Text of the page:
Ralph Stanley brings knee-slappin’ bluegrass

Ralph Stanley, who “The New York Times” described as “the living patriarch of bluegrass,” performed in  Sauder Concert Hall last Friday night along with the bluegrass Clinch Mountain Boys as part of the Performing Arts Series.

Stanley, 82, began performing professionally with his late brother, Carter, in 1946. He has since won wide acclamation and numerous Grammys, including one for his part in the “O Brother Where Art Thou?”  soundtrack.

The first numbers of the program featured the quick-picking Clinch Mountain Boys, decked out in black suits and tan cowboy hats, whose various soloists had the crowd clapping.

Soon after, Ralph Stanley began to sing.

His plaintive, weathered voice rang in songs such as “O Death,” which student Jeremy Good described as “a bone chiller.”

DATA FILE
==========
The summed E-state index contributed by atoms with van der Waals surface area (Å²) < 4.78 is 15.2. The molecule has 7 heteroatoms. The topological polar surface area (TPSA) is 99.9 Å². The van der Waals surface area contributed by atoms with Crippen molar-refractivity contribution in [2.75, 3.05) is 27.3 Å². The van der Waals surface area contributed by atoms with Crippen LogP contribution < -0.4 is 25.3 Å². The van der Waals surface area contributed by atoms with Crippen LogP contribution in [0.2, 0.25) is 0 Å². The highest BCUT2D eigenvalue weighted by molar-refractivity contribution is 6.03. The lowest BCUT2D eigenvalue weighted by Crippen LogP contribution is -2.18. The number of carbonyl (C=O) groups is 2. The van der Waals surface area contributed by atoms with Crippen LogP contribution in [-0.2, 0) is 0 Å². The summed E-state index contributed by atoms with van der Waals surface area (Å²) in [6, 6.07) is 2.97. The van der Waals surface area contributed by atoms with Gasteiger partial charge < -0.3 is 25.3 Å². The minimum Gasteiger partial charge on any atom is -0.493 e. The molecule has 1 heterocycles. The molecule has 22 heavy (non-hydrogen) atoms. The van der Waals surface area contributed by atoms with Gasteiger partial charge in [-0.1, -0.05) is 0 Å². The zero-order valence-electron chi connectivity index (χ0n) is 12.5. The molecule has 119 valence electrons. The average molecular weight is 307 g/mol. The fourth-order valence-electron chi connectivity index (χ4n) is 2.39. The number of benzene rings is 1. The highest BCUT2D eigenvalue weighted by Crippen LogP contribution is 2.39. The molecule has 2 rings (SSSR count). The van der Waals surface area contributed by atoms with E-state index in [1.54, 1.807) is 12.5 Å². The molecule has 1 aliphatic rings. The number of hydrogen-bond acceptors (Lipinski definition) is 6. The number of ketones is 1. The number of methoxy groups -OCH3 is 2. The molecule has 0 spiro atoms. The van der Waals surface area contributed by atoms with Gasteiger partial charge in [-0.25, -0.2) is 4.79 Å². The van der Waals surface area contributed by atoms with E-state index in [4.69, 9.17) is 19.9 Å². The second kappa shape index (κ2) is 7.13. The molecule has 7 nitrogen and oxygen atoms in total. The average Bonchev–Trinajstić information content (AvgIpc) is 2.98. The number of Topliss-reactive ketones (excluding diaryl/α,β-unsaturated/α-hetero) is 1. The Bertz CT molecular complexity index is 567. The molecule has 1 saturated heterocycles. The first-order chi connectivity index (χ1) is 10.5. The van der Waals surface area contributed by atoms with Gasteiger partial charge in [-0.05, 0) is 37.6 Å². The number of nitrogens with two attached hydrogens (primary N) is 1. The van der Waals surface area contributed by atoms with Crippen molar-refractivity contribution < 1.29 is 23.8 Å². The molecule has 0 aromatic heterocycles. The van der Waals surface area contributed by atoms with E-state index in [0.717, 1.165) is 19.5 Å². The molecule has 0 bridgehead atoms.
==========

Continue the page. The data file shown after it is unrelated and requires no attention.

Despite several sorrowful lyrics, the show was also touched by humor. At one moment, Stanley kissed his suit jacket after taking it off to play the banjo explaining that “my wife’s picture is in that pocket,” who he later pointed out in the third row as “the prettiest woman in that section.”

In addition, Stanley joked about his failing memory.

“I don’t know the words to this song,” Stanley sang on the last verse of the classic, “I’ll Fly Away.”

The second 45-minute set featured several requests as well as some Gospel songs, including a lined call-and-response version of “Amazing Grace.” The fast-paced “Orange Blossom Special” topped off the requests.

After the show, several students spoke approvingly of the concert.

Ross Weaver, a senior, commented “that [the] ole time-y music took me back to my Appalachia roots.”

Lifetime bluegrass fan Nora Miller described it as “one of the best nights of my semester.”

Written by Andrea Kraybill

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